By Alois Vinga
ECONOMISTS have expressed concerns over reduced social expenditure and lack of clarity on the sources of finance to fund the proposed 2021 budget growth projections.
This comes soon after Finance Minister, Mthuli Ncube $421.6 billion budget delivered Thursday projected that the economy in the forthcoming year was expected to grow by 7.4 %.
But speaking to NewZimbabwe.com Friday, economist Persistence Gwanyanya said while there were some positives in the blueprint, there was no clarity on sources of financing which will boost economic growth.
“There is no link between the projected to what will drive it. Stability is just there as a foundation, but it cannot form a springboard to accelerate the desired growth single-handedly. Currently, indications are that the economy does not have enough investment to match the growth projections,” he said.
Gwanyanya said the most of the country’s problems were being caused lack of a diversified economy after decades of over reliance on agriculture and mining.
“So, given the circumstances, focus must be directed towards manufacturing sector.
“However, the challenge is that the investment ratio currently stands at a ratio 10-15 % of the Gross Domestic Product which falls far short of internationally desired investment levels,” he said.
Gwanyanya said the current rate of informalisation being experienced could only end when growth of the manufacturing sector is accelerated.
“The budget is failing to outline exactly how the growth will be funded and as a result, it appears there will be more reliance on domestic sources of capital like taxation of the citizens,” added Gwanyanya.
Economist Prosper Chitambara said while there were positives like mainstreaming, the employment creation through setting up of targets for employment creation, increase on sin taxes on alcohol and cigarettes as well as compensating bank account holders who had little amounts of money at the time of adopting the Zim-dollar, grey areas existed.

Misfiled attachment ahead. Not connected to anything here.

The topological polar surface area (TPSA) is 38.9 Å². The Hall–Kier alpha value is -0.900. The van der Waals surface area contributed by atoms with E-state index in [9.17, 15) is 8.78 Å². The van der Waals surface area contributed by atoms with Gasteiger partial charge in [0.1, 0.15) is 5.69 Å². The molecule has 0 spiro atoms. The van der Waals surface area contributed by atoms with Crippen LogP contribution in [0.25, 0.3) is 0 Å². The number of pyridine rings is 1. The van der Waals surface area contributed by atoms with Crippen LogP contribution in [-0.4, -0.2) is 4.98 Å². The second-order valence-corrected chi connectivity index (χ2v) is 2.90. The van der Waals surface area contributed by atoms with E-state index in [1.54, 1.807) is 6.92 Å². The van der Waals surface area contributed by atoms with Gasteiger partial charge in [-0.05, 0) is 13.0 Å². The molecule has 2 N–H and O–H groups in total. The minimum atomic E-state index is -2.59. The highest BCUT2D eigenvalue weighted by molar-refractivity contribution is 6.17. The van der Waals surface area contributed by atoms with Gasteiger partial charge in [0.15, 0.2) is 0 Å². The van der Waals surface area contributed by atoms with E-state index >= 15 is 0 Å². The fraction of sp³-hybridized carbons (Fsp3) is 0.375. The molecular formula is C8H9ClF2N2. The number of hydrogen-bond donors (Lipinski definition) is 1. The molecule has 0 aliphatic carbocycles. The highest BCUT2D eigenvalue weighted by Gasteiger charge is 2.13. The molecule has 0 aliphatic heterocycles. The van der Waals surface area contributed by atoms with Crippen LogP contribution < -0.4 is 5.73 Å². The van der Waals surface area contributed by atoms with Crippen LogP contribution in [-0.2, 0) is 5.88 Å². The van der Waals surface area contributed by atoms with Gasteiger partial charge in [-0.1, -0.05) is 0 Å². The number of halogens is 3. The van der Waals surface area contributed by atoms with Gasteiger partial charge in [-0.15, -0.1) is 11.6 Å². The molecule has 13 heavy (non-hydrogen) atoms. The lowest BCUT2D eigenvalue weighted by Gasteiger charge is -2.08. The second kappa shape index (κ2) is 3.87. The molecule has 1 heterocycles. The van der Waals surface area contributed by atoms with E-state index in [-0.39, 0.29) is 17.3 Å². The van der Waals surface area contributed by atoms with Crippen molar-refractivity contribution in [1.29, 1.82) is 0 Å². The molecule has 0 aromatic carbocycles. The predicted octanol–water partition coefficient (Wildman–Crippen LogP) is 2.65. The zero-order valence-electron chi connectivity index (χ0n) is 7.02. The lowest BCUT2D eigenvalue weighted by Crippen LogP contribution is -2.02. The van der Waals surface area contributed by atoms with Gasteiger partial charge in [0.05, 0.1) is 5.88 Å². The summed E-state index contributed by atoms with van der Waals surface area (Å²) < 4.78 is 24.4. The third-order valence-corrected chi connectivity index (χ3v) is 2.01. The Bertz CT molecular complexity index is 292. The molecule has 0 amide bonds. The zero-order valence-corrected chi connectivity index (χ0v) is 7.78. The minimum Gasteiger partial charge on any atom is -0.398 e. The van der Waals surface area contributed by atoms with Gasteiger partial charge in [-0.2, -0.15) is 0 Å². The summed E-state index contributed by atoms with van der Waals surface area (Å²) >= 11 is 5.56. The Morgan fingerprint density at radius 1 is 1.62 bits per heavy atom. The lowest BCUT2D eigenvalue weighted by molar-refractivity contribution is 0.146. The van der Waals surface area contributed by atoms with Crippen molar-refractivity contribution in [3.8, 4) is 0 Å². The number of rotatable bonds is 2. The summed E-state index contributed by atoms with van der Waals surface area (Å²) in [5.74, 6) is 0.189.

“Social spending remained lower than international best practices specifically the total allocated to the Health Sector constituting around 13 % of the total budget falls short of the 15 % stipulated under the Abuja Declaration.
“The amount allotted to education at about 13 % of the budget also falls short of 20 % stipulated best practice,” he said.
He said water and sanitation at the current 0.2 % also fell below international best practice.
Confederation of Zimbabwe Retailers president, Denford Mutashu described the blueprint as a mixed bag which failed to address some of the issues affecting the flow of business.
“It’s a mixed bag. That health got the biggest chunk was expected owing to the continued fight against Covid-19.
“The issue concerning Value Added Tax on rice was not attempted, surprisingly, yet it is a matter bedevilling business as ZIMRA piles pressure demanding payments backdated to 2017 despite businesses having not collected anything due to policy confusion on the matter,” he said.
He said the ramping up of the tax-free threshold by the minister was an attempt to stimulate aggregate demand which is depressed due to inflation hovering above 450%.
Mutashu maintained that inflation targets of 135% in 2021 could only be realised on the backdrop of production capacity increases.
“The country should therefore focus on poverty eradication, realistic employment creation targets, import substitution anchored on a robust export strategy,” he said.